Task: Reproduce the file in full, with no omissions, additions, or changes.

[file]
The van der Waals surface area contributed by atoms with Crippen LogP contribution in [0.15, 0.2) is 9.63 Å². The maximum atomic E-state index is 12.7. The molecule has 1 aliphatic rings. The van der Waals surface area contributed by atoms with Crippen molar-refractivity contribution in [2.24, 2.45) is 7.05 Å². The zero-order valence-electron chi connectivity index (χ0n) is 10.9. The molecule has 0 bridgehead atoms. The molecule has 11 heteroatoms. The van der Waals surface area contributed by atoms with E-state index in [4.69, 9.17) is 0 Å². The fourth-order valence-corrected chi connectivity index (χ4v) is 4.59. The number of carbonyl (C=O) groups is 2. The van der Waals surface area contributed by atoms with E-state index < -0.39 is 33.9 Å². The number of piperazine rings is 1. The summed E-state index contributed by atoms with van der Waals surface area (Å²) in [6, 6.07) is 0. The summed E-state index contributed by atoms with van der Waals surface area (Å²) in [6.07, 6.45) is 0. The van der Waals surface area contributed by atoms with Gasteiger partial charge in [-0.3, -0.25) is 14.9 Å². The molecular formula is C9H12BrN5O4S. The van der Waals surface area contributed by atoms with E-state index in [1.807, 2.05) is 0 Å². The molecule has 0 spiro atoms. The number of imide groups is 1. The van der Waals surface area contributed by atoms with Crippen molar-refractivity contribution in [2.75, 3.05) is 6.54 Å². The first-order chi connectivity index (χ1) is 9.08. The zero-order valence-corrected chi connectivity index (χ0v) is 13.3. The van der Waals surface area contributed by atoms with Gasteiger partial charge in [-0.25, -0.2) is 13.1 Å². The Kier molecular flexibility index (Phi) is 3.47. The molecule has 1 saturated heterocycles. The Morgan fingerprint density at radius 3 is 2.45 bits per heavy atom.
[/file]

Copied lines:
The van der Waals surface area contributed by atoms with Crippen LogP contribution in [0.15, 0.2) is 9.63 Å². The maximum atomic E-state index is 12.7. The molecule has 1 aliphatic rings. The van der Waals surface area contributed by atoms with Crippen molar-refractivity contribution in [2.24, 2.45) is 7.05 Å². The zero-order valence-electron chi connectivity index (χ0n) is 10.9. The molecule has 0 bridgehead atoms. The molecule has 11 heteroatoms. The van der Waals surface area contributed by atoms with E-state index in [4.69, 9.17) is 0 Å². The fourth-order valence-corrected chi connectivity index (χ4v) is 4.59. The number of carbonyl (C=O) groups is 2. The van der Waals surface area contributed by atoms with E-state index < -0.39 is 33.9 Å². The number of piperazine rings is 1. The summed E-state index contributed by atoms with van der Waals surface area (Å²) in [6, 6.07) is 0. The summed E-state index contributed by atoms with van der Waals surface area (Å²) in [6.07, 6.45) is 0. The van der Waals surface area contributed by atoms with Gasteiger partial charge in [-0.3, -0.25) is 14.9 Å². The molecular formula is C9H12BrN5O4S. The van der Waals surface area contributed by atoms with E-state index in [1.807, 2.05) is 0 Å². The molecule has 0 spiro atoms. The number of imide groups is 1. The van der Waals surface area contributed by atoms with Crippen molar-refractivity contribution in [2.75, 3.05) is 6.54 Å². The first-order chi connectivity index (χ1) is 9.08. The zero-order valence-corrected chi connectivity index (χ0v) is 13.3. The van der Waals surface area contributed by atoms with Gasteiger partial charge in [-0.25, -0.2) is 13.1 Å². The Kier molecular flexibility index (Phi) is 3.47. The molecule has 1 saturated heterocycles. The Morgan fingerprint density at radius 3 is 2.45 bits per heavy atom.